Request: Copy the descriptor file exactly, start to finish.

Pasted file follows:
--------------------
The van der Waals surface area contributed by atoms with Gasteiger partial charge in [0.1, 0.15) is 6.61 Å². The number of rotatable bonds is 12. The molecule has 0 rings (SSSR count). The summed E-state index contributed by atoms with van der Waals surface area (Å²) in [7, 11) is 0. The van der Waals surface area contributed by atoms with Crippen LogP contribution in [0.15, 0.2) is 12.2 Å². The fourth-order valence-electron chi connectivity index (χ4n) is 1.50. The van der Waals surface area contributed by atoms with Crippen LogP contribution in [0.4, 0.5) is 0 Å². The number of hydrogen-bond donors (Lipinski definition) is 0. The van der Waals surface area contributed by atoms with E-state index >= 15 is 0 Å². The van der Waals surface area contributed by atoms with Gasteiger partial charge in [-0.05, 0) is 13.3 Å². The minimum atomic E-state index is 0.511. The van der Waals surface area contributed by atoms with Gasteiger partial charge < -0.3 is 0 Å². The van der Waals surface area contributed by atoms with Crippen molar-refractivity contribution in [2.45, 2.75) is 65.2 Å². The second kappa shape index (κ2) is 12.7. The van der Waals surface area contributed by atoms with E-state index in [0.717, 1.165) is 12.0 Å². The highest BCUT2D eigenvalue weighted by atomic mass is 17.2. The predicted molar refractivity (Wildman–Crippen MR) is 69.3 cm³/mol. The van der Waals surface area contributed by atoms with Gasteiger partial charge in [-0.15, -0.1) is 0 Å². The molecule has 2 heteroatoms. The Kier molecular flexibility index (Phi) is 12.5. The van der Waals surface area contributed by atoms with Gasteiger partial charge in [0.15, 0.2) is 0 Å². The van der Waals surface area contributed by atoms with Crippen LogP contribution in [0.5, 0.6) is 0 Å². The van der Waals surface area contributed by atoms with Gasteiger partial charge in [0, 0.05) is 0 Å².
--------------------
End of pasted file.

The van der Waals surface area contributed by atoms with Gasteiger partial charge in [0.1, 0.15) is 6.61 Å². The number of rotatable bonds is 12. The molecule has 0 rings (SSSR count). The summed E-state index contributed by atoms with van der Waals surface area (Å²) in [7, 11) is 0. The van der Waals surface area contributed by atoms with Crippen LogP contribution in [0.15, 0.2) is 12.2 Å². The fourth-order valence-electron chi connectivity index (χ4n) is 1.50. The van der Waals surface area contributed by atoms with Crippen LogP contribution in [0.4, 0.5) is 0 Å². The number of hydrogen-bond donors (Lipinski definition) is 0. The van der Waals surface area contributed by atoms with E-state index >= 15 is 0 Å². The van der Waals surface area contributed by atoms with Gasteiger partial charge in [-0.05, 0) is 13.3 Å². The minimum atomic E-state index is 0.511. The van der Waals surface area contributed by atoms with Gasteiger partial charge < -0.3 is 0 Å². The van der Waals surface area contributed by atoms with Crippen molar-refractivity contribution in [2.45, 2.75) is 65.2 Å². The second kappa shape index (κ2) is 12.7. The van der Waals surface area contributed by atoms with E-state index in [0.717, 1.165) is 12.0 Å². The highest BCUT2D eigenvalue weighted by atomic mass is 17.2. The predicted molar refractivity (Wildman–Crippen MR) is 69.3 cm³/mol. The van der Waals surface area contributed by atoms with Gasteiger partial charge in [-0.15, -0.1) is 0 Å². The molecule has 2 heteroatoms. The Kier molecular flexibility index (Phi) is 12.5. The van der Waals surface area contributed by atoms with Gasteiger partial charge in [0.15, 0.2) is 0 Å². The van der Waals surface area contributed by atoms with Crippen LogP contribution in [0.5, 0.6) is 0 Å². The van der Waals surface area contributed by atoms with Gasteiger partial charge in [0, 0.05) is 0 Å².